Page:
Alas, I am afraid (and I mean this in the literal sense; which is probably a healthy feeling) that things are not going to go so smoothly, and that those living in the fantasy world of the Last Day as gandhi-cum-pavarotti-peace-event will have a bitter disappointment.
Thankfully, something has remained to bring those ancient wisdom in our houses: music. Among the many composers who have dealt with the issue, I have picked for you the work of my fellow countryman Giuseppe Verdi *. I could write about the Giudizio Universale for very long, but I would never express what this great composer has achieved in, what, two minutes and change. Even if you don’t like classical music, you might do much worse with your two minutes. Very Italian by the way.
Dies Irae, dies illa.
We are well advised not to forget it, and not to downplay it.
* “Giuseppe” is pronounced with the second “e” exactly like the first one. It drives me mad how even at Classic FM they don’t get simple things…
Tomorrow is the 13th May, the day of the first apparition of the Blessed Virgin to the children of Fatima.
It migh tbe a coincidence that this be the day for the publication of Universae Ecclesiae, the new Ecclesia Dei document with the instructions about Summorum Pontificum. But I love to think that it isn’t.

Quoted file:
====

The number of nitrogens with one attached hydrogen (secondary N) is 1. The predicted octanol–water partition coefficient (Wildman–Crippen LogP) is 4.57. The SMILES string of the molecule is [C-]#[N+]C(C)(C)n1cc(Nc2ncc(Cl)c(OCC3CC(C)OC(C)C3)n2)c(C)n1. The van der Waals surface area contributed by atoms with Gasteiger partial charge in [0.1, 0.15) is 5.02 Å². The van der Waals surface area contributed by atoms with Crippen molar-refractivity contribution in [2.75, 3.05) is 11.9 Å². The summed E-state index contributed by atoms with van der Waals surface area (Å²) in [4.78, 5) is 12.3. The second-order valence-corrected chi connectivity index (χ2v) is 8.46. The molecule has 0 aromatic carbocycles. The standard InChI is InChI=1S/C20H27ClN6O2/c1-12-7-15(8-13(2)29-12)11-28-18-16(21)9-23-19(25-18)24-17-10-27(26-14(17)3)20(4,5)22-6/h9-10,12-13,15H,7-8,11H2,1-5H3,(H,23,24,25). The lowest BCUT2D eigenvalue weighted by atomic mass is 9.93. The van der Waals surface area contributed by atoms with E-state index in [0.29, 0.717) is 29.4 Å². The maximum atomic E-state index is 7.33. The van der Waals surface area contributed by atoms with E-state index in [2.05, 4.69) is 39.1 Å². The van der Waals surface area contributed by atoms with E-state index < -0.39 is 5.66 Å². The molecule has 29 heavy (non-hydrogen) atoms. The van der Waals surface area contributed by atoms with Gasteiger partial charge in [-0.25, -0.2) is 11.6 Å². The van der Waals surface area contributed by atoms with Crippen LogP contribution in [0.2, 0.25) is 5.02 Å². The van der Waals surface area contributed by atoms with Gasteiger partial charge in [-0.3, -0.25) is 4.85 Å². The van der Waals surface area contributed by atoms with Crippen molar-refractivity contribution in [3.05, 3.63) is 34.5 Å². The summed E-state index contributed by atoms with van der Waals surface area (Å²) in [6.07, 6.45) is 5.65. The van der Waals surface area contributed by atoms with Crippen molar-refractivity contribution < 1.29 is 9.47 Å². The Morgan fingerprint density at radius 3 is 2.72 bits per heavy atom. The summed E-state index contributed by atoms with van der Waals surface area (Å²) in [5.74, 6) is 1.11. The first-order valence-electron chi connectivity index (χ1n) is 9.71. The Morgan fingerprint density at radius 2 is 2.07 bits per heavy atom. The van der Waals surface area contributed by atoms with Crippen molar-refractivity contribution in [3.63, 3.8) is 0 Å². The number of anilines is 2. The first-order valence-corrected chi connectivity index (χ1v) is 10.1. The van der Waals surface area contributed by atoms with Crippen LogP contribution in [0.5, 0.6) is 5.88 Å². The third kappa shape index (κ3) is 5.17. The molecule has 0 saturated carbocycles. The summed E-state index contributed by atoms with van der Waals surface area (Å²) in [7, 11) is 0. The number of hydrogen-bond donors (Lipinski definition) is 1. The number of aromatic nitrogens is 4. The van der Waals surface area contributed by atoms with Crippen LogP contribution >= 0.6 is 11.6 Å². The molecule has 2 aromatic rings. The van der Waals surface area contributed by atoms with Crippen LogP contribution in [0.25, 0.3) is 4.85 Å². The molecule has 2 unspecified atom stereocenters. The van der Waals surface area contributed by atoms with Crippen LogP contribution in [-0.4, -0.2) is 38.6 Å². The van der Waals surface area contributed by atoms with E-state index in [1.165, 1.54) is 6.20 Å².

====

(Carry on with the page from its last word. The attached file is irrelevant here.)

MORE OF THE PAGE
The document would appear to be not good, but very good and if the legal part is followed by a robust enforcement (perhaps with the one or other exemplary punishment of some of the most reluctanct bishops, following a pattern that has started to take form in the last months), then this might be an important step forward toward a Church where everyone has reasonable access to a Tridentine Mass.
If I may allow myself the thought, I think it’s fair to say that on the day of John Paul II’s death – around only six years ago – no one would have imagined that things would have progressed so far, so fast. Again, we now need a healthy enforcement.
In all this there was, mind you, no schism. Schism is, I think, rather an excuse for inactivity than a real danger.
I must say, I find American politics extremely entertaining. You find there all the spectrum of nuttiness, from the madmen in “Illinois Nazis”-style of “Blues Brothers’ ” memory to…… some teachers in Catholic institutions.